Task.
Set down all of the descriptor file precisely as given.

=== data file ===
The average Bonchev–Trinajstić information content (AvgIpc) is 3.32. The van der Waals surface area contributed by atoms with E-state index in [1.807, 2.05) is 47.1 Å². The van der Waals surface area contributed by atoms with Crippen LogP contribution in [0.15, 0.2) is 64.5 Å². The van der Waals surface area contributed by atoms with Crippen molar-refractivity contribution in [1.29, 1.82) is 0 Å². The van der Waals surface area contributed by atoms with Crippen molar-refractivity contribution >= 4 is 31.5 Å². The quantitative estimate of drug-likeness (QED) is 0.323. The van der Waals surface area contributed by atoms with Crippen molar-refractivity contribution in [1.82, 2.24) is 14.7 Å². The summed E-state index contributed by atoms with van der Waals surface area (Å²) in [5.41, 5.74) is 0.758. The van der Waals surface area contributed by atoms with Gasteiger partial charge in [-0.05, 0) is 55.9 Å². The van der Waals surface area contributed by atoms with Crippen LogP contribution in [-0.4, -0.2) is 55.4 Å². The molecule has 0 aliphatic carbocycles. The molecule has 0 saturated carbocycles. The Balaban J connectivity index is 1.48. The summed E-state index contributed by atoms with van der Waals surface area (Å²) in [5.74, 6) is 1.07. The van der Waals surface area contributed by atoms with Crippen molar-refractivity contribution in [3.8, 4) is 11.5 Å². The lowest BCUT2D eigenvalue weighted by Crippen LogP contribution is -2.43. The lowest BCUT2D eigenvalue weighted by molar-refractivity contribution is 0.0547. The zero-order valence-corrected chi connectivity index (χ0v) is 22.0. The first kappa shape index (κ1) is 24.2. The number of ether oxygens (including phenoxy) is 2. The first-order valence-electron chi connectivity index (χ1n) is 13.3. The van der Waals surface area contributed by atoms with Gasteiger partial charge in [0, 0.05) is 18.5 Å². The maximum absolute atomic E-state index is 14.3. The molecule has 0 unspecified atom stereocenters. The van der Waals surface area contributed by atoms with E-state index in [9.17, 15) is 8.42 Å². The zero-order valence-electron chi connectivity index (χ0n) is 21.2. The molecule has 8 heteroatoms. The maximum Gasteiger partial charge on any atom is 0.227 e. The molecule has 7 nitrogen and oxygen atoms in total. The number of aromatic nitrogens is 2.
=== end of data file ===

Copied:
The average Bonchev–Trinajstić information content (AvgIpc) is 3.32. The van der Waals surface area contributed by atoms with E-state index in [1.807, 2.05) is 47.1 Å². The van der Waals surface area contributed by atoms with Crippen LogP contribution in [0.15, 0.2) is 64.5 Å². The van der Waals surface area contributed by atoms with Crippen molar-refractivity contribution in [1.29, 1.82) is 0 Å². The van der Waals surface area contributed by atoms with Crippen molar-refractivity contribution >= 4 is 31.5 Å². The quantitative estimate of drug-likeness (QED) is 0.323. The van der Waals surface area contributed by atoms with Crippen molar-refractivity contribution in [1.82, 2.24) is 14.7 Å². The summed E-state index contributed by atoms with van der Waals surface area (Å²) in [5.41, 5.74) is 0.758. The van der Waals surface area contributed by atoms with Gasteiger partial charge in [-0.05, 0) is 55.9 Å². The van der Waals surface area contributed by atoms with Crippen LogP contribution in [-0.4, -0.2) is 55.4 Å². The molecule has 0 aliphatic carbocycles. The molecule has 0 saturated carbocycles. The Balaban J connectivity index is 1.48. The summed E-state index contributed by atoms with van der Waals surface area (Å²) in [5.74, 6) is 1.07. The van der Waals surface area contributed by atoms with Crippen molar-refractivity contribution in [3.8, 4) is 11.5 Å². The lowest BCUT2D eigenvalue weighted by Crippen LogP contribution is -2.43. The lowest BCUT2D eigenvalue weighted by molar-refractivity contribution is 0.0547. The zero-order valence-corrected chi connectivity index (χ0v) is 22.0. The first kappa shape index (κ1) is 24.2. The number of ether oxygens (including phenoxy) is 2. The first-order valence-electron chi connectivity index (χ1n) is 13.3. The van der Waals surface area contributed by atoms with Gasteiger partial charge in [0, 0.05) is 18.5 Å². The maximum absolute atomic E-state index is 14.3. The molecule has 0 unspecified atom stereocenters. The van der Waals surface area contributed by atoms with E-state index in [9.17, 15) is 8.42 Å². The zero-order valence-electron chi connectivity index (χ0n) is 21.2. The molecule has 8 heteroatoms. The maximum Gasteiger partial charge on any atom is 0.227 e. The molecule has 7 nitrogen and oxygen atoms in total. The number of aromatic nitrogens is 2.